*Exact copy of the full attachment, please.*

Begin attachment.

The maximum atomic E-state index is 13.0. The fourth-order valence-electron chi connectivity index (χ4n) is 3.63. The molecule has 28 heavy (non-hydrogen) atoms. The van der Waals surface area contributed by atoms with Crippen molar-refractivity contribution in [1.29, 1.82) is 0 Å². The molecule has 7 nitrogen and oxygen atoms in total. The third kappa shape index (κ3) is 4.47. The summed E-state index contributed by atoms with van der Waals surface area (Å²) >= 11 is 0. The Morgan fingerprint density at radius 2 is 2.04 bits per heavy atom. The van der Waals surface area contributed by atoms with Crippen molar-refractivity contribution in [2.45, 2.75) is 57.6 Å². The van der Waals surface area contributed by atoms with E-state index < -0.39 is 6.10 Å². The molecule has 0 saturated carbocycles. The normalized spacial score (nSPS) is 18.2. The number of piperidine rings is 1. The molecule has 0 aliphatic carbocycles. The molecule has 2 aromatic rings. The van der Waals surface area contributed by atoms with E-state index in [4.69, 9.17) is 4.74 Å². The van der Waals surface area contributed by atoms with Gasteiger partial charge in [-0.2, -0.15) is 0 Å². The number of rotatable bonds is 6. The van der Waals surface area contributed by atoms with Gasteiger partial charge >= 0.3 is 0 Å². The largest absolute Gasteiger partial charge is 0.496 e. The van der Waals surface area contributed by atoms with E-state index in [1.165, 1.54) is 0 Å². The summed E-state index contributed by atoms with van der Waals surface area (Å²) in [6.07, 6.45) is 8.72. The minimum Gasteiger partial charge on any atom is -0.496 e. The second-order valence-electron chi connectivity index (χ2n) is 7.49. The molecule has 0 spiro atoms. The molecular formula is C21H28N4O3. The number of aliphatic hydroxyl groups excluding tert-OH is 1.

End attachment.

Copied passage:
The maximum atomic E-state index is 13.0. The fourth-order valence-electron chi connectivity index (χ4n) is 3.63. The molecule has 28 heavy (non-hydrogen) atoms. The van der Waals surface area contributed by atoms with Crippen molar-refractivity contribution in [1.29, 1.82) is 0 Å². The molecule has 7 nitrogen and oxygen atoms in total. The third kappa shape index (κ3) is 4.47. The summed E-state index contributed by atoms with van der Waals surface area (Å²) >= 11 is 0. The Morgan fingerprint density at radius 2 is 2.04 bits per heavy atom. The van der Waals surface area contributed by atoms with Crippen molar-refractivity contribution in [2.45, 2.75) is 57.6 Å². The van der Waals surface area contributed by atoms with E-state index < -0.39 is 6.10 Å². The molecule has 0 saturated carbocycles. The normalized spacial score (nSPS) is 18.2. The number of piperidine rings is 1. The molecule has 0 aliphatic carbocycles. The molecule has 2 aromatic rings. The van der Waals surface area contributed by atoms with E-state index in [4.69, 9.17) is 4.74 Å². The van der Waals surface area contributed by atoms with Gasteiger partial charge in [-0.2, -0.15) is 0 Å². The number of rotatable bonds is 6. The van der Waals surface area contributed by atoms with Gasteiger partial charge >= 0.3 is 0 Å². The largest absolute Gasteiger partial charge is 0.496 e. The van der Waals surface area contributed by atoms with E-state index in [1.165, 1.54) is 0 Å². The summed E-state index contributed by atoms with van der Waals surface area (Å²) in [6.07, 6.45) is 8.72. The minimum Gasteiger partial charge on any atom is -0.496 e. The second-order valence-electron chi connectivity index (χ2n) is 7.49. The molecule has 0 spiro atoms. The molecular formula is C21H28N4O3. The number of aliphatic hydroxyl groups excluding tert-OH is 1.